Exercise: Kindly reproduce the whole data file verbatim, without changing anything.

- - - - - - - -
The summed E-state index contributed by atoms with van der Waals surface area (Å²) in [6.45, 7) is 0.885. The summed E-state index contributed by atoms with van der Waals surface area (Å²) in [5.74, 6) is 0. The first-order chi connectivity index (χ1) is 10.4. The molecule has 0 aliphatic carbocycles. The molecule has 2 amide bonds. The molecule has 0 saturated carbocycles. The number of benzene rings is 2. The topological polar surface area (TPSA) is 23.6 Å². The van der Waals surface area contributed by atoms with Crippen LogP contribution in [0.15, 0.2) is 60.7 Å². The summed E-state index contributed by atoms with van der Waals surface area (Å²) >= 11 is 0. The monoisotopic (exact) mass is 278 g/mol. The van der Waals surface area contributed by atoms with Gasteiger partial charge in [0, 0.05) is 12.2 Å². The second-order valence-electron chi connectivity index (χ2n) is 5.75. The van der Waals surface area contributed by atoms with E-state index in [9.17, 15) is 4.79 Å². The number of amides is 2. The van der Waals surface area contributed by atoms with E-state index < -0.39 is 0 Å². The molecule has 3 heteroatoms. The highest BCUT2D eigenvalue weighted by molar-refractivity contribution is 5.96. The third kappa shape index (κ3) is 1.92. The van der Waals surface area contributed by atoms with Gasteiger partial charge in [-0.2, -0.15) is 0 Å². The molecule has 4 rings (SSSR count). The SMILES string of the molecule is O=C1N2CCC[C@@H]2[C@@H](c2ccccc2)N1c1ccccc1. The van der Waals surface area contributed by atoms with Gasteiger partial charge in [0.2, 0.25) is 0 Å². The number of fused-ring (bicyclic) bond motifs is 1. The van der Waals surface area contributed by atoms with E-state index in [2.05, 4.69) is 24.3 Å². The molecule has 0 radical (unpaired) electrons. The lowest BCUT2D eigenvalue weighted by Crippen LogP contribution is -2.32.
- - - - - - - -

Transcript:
The summed E-state index contributed by atoms with van der Waals surface area (Å²) in [6.45, 7) is 0.885. The summed E-state index contributed by atoms with van der Waals surface area (Å²) in [5.74, 6) is 0. The first-order chi connectivity index (χ1) is 10.4. The molecule has 0 aliphatic carbocycles. The molecule has 2 amide bonds. The molecule has 0 saturated carbocycles. The number of benzene rings is 2. The topological polar surface area (TPSA) is 23.6 Å². The van der Waals surface area contributed by atoms with Crippen LogP contribution in [0.15, 0.2) is 60.7 Å². The summed E-state index contributed by atoms with van der Waals surface area (Å²) >= 11 is 0. The monoisotopic (exact) mass is 278 g/mol. The van der Waals surface area contributed by atoms with Gasteiger partial charge in [0, 0.05) is 12.2 Å². The second-order valence-electron chi connectivity index (χ2n) is 5.75. The van der Waals surface area contributed by atoms with E-state index in [9.17, 15) is 4.79 Å². The number of amides is 2. The van der Waals surface area contributed by atoms with E-state index < -0.39 is 0 Å². The molecule has 3 heteroatoms. The highest BCUT2D eigenvalue weighted by molar-refractivity contribution is 5.96. The third kappa shape index (κ3) is 1.92. The van der Waals surface area contributed by atoms with Gasteiger partial charge in [-0.2, -0.15) is 0 Å². The molecule has 4 rings (SSSR count). The SMILES string of the molecule is O=C1N2CCC[C@@H]2[C@@H](c2ccccc2)N1c1ccccc1. The van der Waals surface area contributed by atoms with Gasteiger partial charge in [0.2, 0.25) is 0 Å². The number of fused-ring (bicyclic) bond motifs is 1. The van der Waals surface area contributed by atoms with E-state index in [2.05, 4.69) is 24.3 Å². The molecule has 0 radical (unpaired) electrons. The lowest BCUT2D eigenvalue weighted by Crippen LogP contribution is -2.32.